The whole ‘work at home’ concept is a godsend for many parents.
Take today for instance.
I went to wake Belle up at about 7.45am, and was greeted by a less than enthusiastic response. “I feel sick,” she groaned, in her usual dramatic style.
“Well, you do say that every single morning, so I think you’re probably alright,” I replied.
“But this is different from just-woken-up feeling sick. Honestly!” she added, sensing my scepticism.
She did look a bit peaky to be fair, and Bee wasn’t feeling well yesterday, so I decided to keep her at home. She did go back to sleep for quite a long time, which isn’t like her, but after a couple of hours of enforced bed rest was recovered enough for me to drop her in late morning. If I hadn’t been working at home today I wouldn’t have had the option to do any of that.
You know all that though. Here’s my question…
When you’re a work at home parent, how much work is it ok to do when your children are actually at home?
I’ve been upstairs in my attic study for two hours since Belle got home from school, popping down briefly just to pop some sausages in the oven, and I’m beginning to feel guilty. I’m getting lots done, I’m enjoying quietly working whilst listening to Radio 4 and looking out over the rooftops of Bristol, but is this ok?
Is it alright for me to leave the girls downstairs playing Mario Kart while I work, or does it completely negate the whole point of flexible working, which is meant to enable me to have more ‘quality time’ with my children?
To be honest, I’ve always been dubious about the term ‘quality time’, implying as it does the presence of craft materials or cookery books. Whose idea of a quality way to spend time is that?
So am I being a bad mummy, tucked away in my cosy study, or is it just an inevitable part of single parenting, and of trying to provide a standard of living slightly above super noodles for every meal and electricity just on special occasions?
Err, well didn’t you just define rather brilliantly being a work at home mum? It’s simply neglecting your children but appearing to be putting them first?! Shh, don’t tell the working mums ;-)
Hahaha! I love it – what a brilliant summary!
Our secret is safe with me :-)
Interesting one… I do work from home around 80% of my time, but both my children are still in childcare as though I were in the office – there’s no way I would get anything done if they were around! I am guessing that this may change as they get older and more independent, howhome, and it does still allow me that small bit of extra flexibility if I need it.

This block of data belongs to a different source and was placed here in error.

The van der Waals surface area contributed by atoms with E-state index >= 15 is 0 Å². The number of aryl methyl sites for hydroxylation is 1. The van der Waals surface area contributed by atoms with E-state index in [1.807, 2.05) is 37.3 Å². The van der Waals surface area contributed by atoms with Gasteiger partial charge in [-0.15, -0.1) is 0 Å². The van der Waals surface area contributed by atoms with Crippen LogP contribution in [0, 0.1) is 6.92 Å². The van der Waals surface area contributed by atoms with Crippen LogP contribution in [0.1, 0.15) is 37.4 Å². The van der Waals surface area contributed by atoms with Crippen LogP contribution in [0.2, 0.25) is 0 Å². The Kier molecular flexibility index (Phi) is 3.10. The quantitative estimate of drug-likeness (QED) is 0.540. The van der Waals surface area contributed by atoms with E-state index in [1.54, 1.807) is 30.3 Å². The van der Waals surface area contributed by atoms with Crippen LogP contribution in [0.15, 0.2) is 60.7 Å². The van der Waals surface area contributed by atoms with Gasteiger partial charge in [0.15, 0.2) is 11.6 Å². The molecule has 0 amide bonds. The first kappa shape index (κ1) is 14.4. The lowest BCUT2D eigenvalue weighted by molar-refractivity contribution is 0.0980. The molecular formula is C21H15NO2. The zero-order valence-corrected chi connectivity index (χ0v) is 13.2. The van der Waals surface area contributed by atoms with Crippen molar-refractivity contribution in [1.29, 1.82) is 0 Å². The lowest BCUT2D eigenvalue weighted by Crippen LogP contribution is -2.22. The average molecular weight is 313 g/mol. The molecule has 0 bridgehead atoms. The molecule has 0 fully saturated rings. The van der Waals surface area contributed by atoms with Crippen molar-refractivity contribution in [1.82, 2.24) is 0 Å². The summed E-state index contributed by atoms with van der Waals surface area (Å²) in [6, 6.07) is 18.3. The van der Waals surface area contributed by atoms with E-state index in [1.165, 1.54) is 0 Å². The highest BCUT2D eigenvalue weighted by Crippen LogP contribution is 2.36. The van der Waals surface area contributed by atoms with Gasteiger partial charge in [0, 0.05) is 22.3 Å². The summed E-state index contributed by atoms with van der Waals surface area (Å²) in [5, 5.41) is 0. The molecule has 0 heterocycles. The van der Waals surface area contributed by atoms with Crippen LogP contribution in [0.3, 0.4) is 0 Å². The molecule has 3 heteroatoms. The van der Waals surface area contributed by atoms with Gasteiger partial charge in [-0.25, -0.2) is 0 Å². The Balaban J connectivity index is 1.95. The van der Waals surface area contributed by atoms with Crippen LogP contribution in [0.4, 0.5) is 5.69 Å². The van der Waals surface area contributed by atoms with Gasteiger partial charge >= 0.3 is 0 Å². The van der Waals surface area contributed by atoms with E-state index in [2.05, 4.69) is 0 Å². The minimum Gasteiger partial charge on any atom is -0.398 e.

There also is a big difference between someone like myself who is “normally employed”, for want of a better term, and someone who is freelance or running their own business from home, where they are the only boss they need to answer to, I guess.
That’s a really good point Julie about the kind of work you are doing. When I’m doing ‘my own’ work at home, it’s a different kind of feeling to doing ‘someone else’s work’. That said, I think I probably get more done often at home than in an office, as you don’t have the distractions of chatting to colleagues and stuff. At home, if I get in the zone, I can get masses done in a relatively short space of time.
I work from home (and I’m a single mum). It isn’t easy. If my daughter is off sick then often I have no choice but to sit in my office and work for a couple of hours while she is resting in front of the television. Usually though, I work when she is at school and in the holidays I work when she’s out of the house at a paid-for activity day. So I try not to work when she is at home. Having said that, right now she is shouting at me to get her some dessert while I sit typing this. I think when it comes to blogging and commenting on blogs, everything I have just said goes out of the window!
Haha! It’s interesting isn’t it what ‘work activities’ we justify to ourselves! I’m sure blogging counts as work though. Definitely.
I work from home too. It doesn’t so much give me “quality time” with them, more just enables me to do things such as cover their sick days as you mentioned. And to just be a constant presence and just be there when the eldest gets in from school. And save on childcare costs which is a total godsend. If i need to knuckle down and work then the grandparents are handy. And I do try to do the whole “quality time” thing after work. It’s a balancing act though and often finds me working in the evening to make the days easier!
It is a balancing act, you’re right. I agree too about being a ‘presence’ – even if they can’t actually see me, they know I’m THERE, which I’m sure is the important thing…
Oh definitely OK. The thing is you’re still working, just able to do it at home so the kids can be there, and not at an after school scheme or group. If you were working for an employer you’d be in an office somewhere paying for them to watch TV at a childminders, or play Mario Karts at an after school play scheme.